Back to Projects

For What It’s Worth

This essay takes its point of departure from the intellectual milieu in the mid 1980s that gave rise to Luc Boltanski and Laurent Thévenot’s book, On Justification: Economies of Worth. It shows how exposure to ideas and concepts in that book came to take varied forms as they were elaborated and modified in my work across several decades of research in diverse empirical settings. The essay appears in a volume on Economies of Worth and French Pragmatist Sociology edited by Charlotte Cloutier, Jean-Pascal Gond, and Bernard Leca.

In Research in the Sociology of Organizations. 2017, Volume 52.

Top 100 Valuation Devices

This PowerPoint presentation was prepared for the workshop, "From Prizes to Prices," held in Bologna, January 2017, sponsored by The Leverhulme Trust. To see this self-timed presentation, download the file and click "Play Slide Show."

Attention Networks: A Two-Mode Network View on Valuation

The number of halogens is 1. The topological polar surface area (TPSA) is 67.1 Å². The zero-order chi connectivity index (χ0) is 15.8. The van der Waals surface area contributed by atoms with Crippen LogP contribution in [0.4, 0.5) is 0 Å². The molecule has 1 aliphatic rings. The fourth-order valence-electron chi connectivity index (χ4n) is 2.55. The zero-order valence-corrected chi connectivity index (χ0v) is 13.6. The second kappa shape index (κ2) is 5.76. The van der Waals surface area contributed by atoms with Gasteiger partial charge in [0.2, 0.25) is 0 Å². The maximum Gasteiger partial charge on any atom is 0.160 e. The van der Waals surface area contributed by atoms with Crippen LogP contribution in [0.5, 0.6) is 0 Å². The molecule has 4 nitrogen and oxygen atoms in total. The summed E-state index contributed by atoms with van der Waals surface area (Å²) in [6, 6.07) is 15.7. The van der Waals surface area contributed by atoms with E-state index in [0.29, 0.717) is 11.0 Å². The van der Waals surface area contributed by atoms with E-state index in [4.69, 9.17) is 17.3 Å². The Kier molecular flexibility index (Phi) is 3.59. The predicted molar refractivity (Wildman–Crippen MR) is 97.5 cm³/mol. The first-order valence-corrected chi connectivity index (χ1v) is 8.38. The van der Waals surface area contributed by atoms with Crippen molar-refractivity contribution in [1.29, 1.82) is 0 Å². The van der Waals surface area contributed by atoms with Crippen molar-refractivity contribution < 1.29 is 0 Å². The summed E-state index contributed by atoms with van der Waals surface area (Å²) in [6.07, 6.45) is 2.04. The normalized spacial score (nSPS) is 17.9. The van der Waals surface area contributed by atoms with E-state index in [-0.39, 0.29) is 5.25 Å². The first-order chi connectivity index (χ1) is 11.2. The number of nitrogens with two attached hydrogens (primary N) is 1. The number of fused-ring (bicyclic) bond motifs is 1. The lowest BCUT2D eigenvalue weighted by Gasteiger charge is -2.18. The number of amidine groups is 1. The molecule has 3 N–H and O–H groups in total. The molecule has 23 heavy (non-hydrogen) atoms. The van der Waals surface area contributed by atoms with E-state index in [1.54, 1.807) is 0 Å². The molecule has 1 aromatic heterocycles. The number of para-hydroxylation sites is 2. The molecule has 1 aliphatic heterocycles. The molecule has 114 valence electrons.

When multiple agents allocate their attention across multiple situations, they create an attention network. In this paper, Matteo Prato and I study how attention networks shape cognition. We argue that how we value something depends on the viewpoints from which we assess it (the background of other objects across which we allocate our attention) and the views of others to which we are differentially exposed because of the network structure of attention. We analyze US financial analysts' stock coverage portfolios and their estimates of listed firms' earnings per share from 1993-2011. The study is based on some 10,994,000 analyst-firm observations.

Permanently Beta

Researchers in science and technology studies have long-recognized that the design process is not completed when manufacturers ship out a new product. Instead, users complete the design process when they resist some uses inscribed in the product, identify other affordances, and modify the product. All products, and especially new and unfamiliar ones, entail considerable interpretive flexibility. The new user innovation communities make this insight a part of corporate strategy. Instead of a hit or miss approach, they actively foster communities of users and involve their participation at ever-earlier stages of the design process. This is search when you don't know what you're looking for, relying on the users to recognize it when they find it.

Society Online: The Internet In Context. Sage, 2003, pp. 173-88.